Ez2cDave

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Hello Dave, if you are implying that certification levels, exams, etc made rocketry activities appear less "a bunch of weirdos doing crazy dangerous stunts" and more professional and properly educational, thereby making it easier--and/or less expensive--to get insurance, you'd be correct.

OTOH if you think that exams and the like were a prior condition required by insurers in order to obtain insurance in the first place, you'd be wrong.

Best -- Terry
Terry,

Your first observation is correct . . . I believe that "We" ( NAR & TRA ), created those things to influence the Insurance Companies to view Rocketry in a more favorable light.

Dave F.
 

Maxwelljets

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Could you please explain how Tripoli's certification policy is fascist vs NAR?
Thanks
I want to preface this by saying I strongly disagree with describing anything about Tripoli certs as fascist.

There are basically two differences between Tripoli certs and NAR certs. First is something that Steve Shannon addressed pretty well already, which is that Tripoli certs expire after a year of non-membership. If I were in charge, I'd change that rule, but I do definitely understand the reasoning behind it. Steve's comment covers all the details with that quite well.

There's one other difference with certs, and that is regarding who is allowed to sign off on cert forms. NAR is far more permissive than Tripoli. With Tripoli, the only people who can certify anyone else at levels 1 and 2 are Prefects and TAPs. With NAR, anyone one or more levels higher is able to sign off (i.e. if you're going for L1, an L2 or an L3 could sign off the paperwork, or alternatively 2 NAR members at least one of whom is an L1. Same for L2, but shift everything up a level).
IMO, Tripoli is a bit too restrictive with that (at least for L1), but NAR is far too permissive. I get why each organization does it the way they do: Tripoli is definitely more geared toward HPR waivered club launches, whereas NAR has always been focussed on people flying independently as well. However, I think that since many H motors are under the class 1 limit, and are therefore able to be flown outside of a waivered launch, it would make sense for Tripoli to be a bit more permissive about who can sign off on an L1.
 

MikeyDSlagle

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I think it should be noted that research/EX is more than just making your own propellant, be it sugar or AP.
E X/research also allows flying commercial loads in uncertified hardware. If you have the equipment and know-how you can make your own hardware to fit commercial loads. I've successfully made single use motors out of 24/40 RMS loads for my Viper IV, completely disposable and lighter and cheaper than having four 24/40 sets.
 

PatD

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I want to preface this by saying I strongly disagree with describing anything about Tripoli certs as fascist.

There are basically two differences between Tripoli certs and NAR certs. First is something that Steve Shannon addressed pretty well already, which is that Tripoli certs expire after a year of non-membership. If I were in charge, I'd change that rule, but I do definitely understand the reasoning behind it. Steve's comment covers all the details with that quite well.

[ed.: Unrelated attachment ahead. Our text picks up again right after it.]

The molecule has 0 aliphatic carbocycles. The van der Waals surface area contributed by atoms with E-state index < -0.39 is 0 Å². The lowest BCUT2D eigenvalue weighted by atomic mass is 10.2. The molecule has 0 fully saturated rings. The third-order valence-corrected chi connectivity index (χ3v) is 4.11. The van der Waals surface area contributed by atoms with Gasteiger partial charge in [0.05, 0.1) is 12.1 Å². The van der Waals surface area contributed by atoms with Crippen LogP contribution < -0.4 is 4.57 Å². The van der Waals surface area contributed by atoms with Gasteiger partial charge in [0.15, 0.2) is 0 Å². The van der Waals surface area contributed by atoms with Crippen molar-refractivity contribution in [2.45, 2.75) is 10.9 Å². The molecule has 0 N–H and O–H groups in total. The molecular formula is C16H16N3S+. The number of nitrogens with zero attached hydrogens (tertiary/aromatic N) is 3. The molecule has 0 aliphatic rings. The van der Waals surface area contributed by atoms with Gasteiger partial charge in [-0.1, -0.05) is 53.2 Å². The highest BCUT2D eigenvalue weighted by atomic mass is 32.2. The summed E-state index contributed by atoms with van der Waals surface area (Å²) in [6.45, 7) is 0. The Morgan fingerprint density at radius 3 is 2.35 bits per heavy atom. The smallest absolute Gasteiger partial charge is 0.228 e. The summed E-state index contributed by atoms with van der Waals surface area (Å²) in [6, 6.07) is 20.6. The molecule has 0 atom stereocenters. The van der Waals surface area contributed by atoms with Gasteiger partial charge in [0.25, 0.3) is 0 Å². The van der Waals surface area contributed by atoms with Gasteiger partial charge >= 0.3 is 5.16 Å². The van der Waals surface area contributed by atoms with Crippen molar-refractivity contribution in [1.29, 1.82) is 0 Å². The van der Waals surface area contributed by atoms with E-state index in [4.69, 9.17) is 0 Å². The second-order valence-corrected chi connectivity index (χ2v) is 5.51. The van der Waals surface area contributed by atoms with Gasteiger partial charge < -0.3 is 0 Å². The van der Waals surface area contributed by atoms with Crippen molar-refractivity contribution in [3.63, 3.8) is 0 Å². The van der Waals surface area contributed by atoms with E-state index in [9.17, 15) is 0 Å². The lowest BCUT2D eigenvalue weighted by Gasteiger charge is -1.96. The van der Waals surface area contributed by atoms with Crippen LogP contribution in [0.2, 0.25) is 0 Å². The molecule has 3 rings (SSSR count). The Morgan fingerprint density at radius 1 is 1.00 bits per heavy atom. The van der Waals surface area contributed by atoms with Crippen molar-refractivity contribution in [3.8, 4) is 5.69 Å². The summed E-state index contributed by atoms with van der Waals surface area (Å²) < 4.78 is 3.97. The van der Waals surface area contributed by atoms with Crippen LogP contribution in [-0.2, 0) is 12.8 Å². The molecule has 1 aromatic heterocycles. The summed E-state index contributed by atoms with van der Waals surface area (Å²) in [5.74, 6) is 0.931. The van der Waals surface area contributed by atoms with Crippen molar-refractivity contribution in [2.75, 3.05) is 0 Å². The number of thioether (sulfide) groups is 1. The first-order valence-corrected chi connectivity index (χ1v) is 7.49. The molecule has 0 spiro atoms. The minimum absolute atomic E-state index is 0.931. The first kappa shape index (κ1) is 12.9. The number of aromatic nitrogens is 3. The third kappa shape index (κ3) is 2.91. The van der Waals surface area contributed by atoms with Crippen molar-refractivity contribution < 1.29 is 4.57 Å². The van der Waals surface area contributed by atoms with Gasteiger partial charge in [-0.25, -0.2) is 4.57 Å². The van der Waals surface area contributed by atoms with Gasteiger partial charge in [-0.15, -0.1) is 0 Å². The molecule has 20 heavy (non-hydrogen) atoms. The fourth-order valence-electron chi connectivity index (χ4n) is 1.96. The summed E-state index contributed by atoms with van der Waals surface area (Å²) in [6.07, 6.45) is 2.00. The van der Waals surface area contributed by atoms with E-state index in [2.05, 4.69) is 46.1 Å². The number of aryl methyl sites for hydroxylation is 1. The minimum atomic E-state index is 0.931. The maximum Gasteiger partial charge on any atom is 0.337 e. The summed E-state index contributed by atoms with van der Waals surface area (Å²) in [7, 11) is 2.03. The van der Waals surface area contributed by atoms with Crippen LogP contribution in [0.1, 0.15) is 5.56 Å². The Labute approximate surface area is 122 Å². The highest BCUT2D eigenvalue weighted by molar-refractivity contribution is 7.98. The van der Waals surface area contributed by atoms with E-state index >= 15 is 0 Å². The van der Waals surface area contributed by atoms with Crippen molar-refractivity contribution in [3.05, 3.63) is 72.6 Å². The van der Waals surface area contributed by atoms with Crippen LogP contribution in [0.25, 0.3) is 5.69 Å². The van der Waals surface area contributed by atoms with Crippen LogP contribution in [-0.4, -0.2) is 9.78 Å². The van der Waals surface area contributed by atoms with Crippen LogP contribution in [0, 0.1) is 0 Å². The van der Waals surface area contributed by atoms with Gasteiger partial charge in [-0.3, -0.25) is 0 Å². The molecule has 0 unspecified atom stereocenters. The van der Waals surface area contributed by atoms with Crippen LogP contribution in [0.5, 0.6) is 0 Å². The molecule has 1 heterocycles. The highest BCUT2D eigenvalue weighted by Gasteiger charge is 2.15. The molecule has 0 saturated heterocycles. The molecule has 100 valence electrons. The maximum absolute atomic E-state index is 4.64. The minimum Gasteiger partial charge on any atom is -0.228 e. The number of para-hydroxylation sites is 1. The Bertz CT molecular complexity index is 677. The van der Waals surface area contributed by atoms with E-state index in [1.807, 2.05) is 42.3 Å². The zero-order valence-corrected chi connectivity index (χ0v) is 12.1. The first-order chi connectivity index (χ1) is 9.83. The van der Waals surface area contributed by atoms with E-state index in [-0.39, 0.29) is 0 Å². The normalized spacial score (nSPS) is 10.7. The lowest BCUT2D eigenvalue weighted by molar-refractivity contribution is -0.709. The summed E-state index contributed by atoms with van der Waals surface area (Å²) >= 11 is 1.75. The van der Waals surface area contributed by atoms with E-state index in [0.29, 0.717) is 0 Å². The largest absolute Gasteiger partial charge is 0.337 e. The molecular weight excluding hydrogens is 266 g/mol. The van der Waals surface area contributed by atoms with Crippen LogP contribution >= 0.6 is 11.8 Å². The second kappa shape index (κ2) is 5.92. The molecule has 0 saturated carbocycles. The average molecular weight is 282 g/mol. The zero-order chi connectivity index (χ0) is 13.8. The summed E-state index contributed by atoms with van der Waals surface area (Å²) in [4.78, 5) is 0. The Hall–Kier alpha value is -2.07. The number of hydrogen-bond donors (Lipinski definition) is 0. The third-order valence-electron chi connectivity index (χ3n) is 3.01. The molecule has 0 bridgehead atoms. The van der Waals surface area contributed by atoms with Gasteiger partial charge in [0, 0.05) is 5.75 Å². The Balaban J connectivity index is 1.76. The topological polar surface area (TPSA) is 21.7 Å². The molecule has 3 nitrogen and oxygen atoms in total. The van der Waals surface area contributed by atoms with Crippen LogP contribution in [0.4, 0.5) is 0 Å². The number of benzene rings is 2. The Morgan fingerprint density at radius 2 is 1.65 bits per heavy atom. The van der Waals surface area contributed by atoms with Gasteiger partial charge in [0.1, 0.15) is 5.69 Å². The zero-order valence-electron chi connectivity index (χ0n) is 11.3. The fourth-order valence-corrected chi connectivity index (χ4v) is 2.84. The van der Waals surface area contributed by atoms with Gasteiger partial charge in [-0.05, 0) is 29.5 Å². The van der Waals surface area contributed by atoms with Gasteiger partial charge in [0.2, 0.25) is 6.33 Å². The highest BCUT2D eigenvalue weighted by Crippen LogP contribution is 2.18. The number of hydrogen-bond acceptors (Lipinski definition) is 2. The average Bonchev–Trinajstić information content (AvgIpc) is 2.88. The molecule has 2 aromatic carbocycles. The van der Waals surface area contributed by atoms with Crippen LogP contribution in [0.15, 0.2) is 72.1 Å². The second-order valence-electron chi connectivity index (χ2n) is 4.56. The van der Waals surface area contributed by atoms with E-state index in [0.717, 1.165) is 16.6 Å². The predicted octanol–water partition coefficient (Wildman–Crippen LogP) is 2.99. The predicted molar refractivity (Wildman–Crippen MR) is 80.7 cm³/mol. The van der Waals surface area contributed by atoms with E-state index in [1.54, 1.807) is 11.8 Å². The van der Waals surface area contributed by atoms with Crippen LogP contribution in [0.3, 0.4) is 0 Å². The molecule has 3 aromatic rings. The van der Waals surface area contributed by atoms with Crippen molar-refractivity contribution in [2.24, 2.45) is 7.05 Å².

There's one other difference with certs, and that is regarding who is allowed to sign off on cert forms. NAR is far more permissive than Tripoli. With Tripoli, the only people who can certify anyone else at levels 1 and 2 are Prefects and TAPs. With NAR, anyone one or more levels higher is able to sign off (i.e. if you're going for L1, an L2 or an L3 could sign off the paperwork, or alternatively 2 NAR members at least one of whom is an L1. Same for L2, but shift everything up a level).
IMO, Tripoli is a bit too restrictive with that (at least for L1), but NAR is far too permissive. I get why each organization does it the way they do: Tripoli is definitely more geared toward HPR waivered club launches, whereas NAR has always been focussed on people flying independently as well. However, I think that since many H motors are under the class 1 limit, and are therefore able to be flown outside of a waivered launch, it would make sense for Tripoli to be a bit more permissive about who can sign off on an L1.
Thank you for the concise explanation it should provide a fair explanation to those who don't know the differences including apparently the OP, however I have a fair understanding of the issue and was requesting a justification of the characterization made by @HVArcas which has been ignored by them. These are organizations joined voluntarily by the members and while I don't understand the ire demonstrated, apparently @HVArcas has a bee in their bonnet about Tripoli.
 

Off Grid Gecko

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OP, I think you should go NAR because of their closeness, and if you have the funds join Tripoli as well. They are both great organizations.
Heck, throw FAR a bone if you can spare it, awesome organization and they have a motor testing range!
For little sugar motors...if you have some pasture or desert, a quiet place to build them, and are willing to learn and do safely (i.e. apprentice someone who knows the ropes), that's something you can learn on the side with SMALL rockets and tiny amounts of powder. Same with BP and APCP. Rocket candy contains inherent dangers due to the heating process, again put yourself under supervision of a knowledgeable individual. Find a mentor.